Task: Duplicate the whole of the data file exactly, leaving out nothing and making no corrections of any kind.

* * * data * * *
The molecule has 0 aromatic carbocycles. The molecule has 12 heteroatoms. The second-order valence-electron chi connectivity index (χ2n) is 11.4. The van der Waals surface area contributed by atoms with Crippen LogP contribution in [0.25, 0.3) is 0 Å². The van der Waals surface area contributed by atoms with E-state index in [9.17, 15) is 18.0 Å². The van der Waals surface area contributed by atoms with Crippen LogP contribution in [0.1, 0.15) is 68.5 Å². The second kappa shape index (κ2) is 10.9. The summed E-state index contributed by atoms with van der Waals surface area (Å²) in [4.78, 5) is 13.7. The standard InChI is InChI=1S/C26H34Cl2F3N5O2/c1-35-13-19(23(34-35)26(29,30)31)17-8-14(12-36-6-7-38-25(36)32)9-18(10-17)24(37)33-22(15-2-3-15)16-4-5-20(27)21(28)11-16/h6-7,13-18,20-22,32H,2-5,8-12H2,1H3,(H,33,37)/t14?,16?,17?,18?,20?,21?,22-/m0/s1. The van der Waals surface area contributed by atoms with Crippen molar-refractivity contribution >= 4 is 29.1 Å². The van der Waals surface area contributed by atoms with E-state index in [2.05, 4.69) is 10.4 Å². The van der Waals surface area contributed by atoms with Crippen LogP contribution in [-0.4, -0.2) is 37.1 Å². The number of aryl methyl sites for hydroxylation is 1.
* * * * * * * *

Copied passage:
The molecule has 0 aromatic carbocycles. The molecule has 12 heteroatoms. The second-order valence-electron chi connectivity index (χ2n) is 11.4. The van der Waals surface area contributed by atoms with Crippen LogP contribution in [0.25, 0.3) is 0 Å². The van der Waals surface area contributed by atoms with E-state index in [9.17, 15) is 18.0 Å². The van der Waals surface area contributed by atoms with Crippen LogP contribution in [0.1, 0.15) is 68.5 Å². The second kappa shape index (κ2) is 10.9. The summed E-state index contributed by atoms with van der Waals surface area (Å²) in [4.78, 5) is 13.7. The standard InChI is InChI=1S/C26H34Cl2F3N5O2/c1-35-13-19(23(34-35)26(29,30)31)17-8-14(12-36-6-7-38-25(36)32)9-18(10-17)24(37)33-22(15-2-3-15)16-4-5-20(27)21(28)11-16/h6-7,13-18,20-22,32H,2-5,8-12H2,1H3,(H,33,37)/t14?,16?,17?,18?,20?,21?,22-/m0/s1. The van der Waals surface area contributed by atoms with Crippen molar-refractivity contribution >= 4 is 29.1 Å². The van der Waals surface area contributed by atoms with E-state index in [2.05, 4.69) is 10.4 Å². The van der Waals surface area contributed by atoms with Crippen LogP contribution in [-0.4, -0.2) is 37.1 Å². The number of aryl methyl sites for hydroxylation is 1.